for Change donates a percentage of sales to the Northwest
Shade Coffee Campaign, a project of the Seattle Audubon Society.
Why Shade Grown Coffee Is Important
Written by Grounds
for Change for ENN.com
A shade grown coffee farmer stands in his
coffee plot laced with orange, avocado, lime and scattered
high-canopy trees. Birdsong rains down from above and the
rustle of animals in the twigs and fallen leaves surrounds
him on all sides. Dappled sunlight filters down and glints
off the glossy green leaves of his mature coffee shrubs.
This vision is in sharp contrast to the
sun-baked, acidified soil and relative silence found on standard
full-sun coffee plantations, which must clear-cut the forest
and use large quantities of toxic fertilizers and pesticides
to keep their full-sun coffee productive.
Coffee is a shade-loving shrub and naturally-occurring
varieties can only be cultivated under a canopy of shade trees.
What we now refer to as "shade grown coffee" was
the only way coffee was cultivated until 25 years ago, when
new full-sun hybrids were developed that produced substantially
higher yields for coffee farmers and allowed the creation
of massive agribusiness-style plantations, which were not
economically viable prior to this time.
The increased yields of full-sun coffee
come at the expense of the environment, the flavor of the
coffee itself and of migratory bird populations, which have
been decimated in the last 25 years.
Clear-cutting the forest for full-sun plantations increases
soil erosion and deadly mudslides and the chemicals used to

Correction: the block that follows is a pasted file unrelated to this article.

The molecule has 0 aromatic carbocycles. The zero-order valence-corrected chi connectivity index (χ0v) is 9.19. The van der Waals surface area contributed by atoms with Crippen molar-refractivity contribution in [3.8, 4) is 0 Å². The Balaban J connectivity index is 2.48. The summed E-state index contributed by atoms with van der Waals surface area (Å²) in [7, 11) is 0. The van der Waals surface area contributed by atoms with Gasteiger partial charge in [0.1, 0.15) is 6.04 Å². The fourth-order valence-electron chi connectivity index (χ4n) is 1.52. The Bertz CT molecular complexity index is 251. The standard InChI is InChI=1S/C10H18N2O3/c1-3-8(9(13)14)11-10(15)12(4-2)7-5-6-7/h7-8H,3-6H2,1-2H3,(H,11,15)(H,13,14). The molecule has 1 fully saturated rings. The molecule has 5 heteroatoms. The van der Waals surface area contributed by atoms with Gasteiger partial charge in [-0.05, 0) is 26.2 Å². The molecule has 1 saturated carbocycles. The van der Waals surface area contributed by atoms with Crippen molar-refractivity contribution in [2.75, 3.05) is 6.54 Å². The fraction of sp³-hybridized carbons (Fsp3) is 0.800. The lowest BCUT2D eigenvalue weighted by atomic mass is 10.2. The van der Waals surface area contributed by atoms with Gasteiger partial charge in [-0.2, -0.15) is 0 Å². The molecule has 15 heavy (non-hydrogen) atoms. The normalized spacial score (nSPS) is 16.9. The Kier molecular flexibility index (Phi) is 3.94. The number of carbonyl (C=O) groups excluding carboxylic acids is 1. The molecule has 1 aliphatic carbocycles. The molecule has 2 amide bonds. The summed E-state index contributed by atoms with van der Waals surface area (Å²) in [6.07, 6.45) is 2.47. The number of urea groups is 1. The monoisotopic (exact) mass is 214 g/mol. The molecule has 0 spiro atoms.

support the growth of full-sun hybrids produce toxic run-off
and acidify the soil. Needless to say, biodiversity on these
plantations is negligible. Shade grown coffee shrubs live
twice as long and the shade trees generate natural mulch,
which means less replanting and less need for chemical fertilizers.
Experts agree that the flavor of shade grown coffee is superior
to that of full-sun coffee and that it is significantly less
bitter. Shade grown coffee shrubs mature more slowly and produce
fewer coffee cherries so the flavor is more concentrated and
mellowed in the resulting harvest.
The plight of migratory birds is frequently identified with
shade grown coffee because shade grown coffee farms are small
ecosystems, second only to tropical rainforests in terms of
biodiversity. These farms act as an oasis for over 150 species
of migratory birds whose populations have declined 50% in
just the last 25 years, primarily due to habitat destruction
caused by full-sun coffee plantations, which have 95% fewer
bird species than their shaded counterparts.
WHAT YOU CAN DO
The more shade grown coffee is demanded by consumers, the
more economic incentive there is for farmers to replant shade
trees and slow the destruction caused by full-sun coffee.
By purchasing shade grown coffee, you send a message to coffee
farmers that there is economic viability in returning to traditional
methods of coffee cultivation and you also send a message
to coffee retailers that you are willing to pay a little more
for a superior product that is much less damaging to the environment
and migratory birds.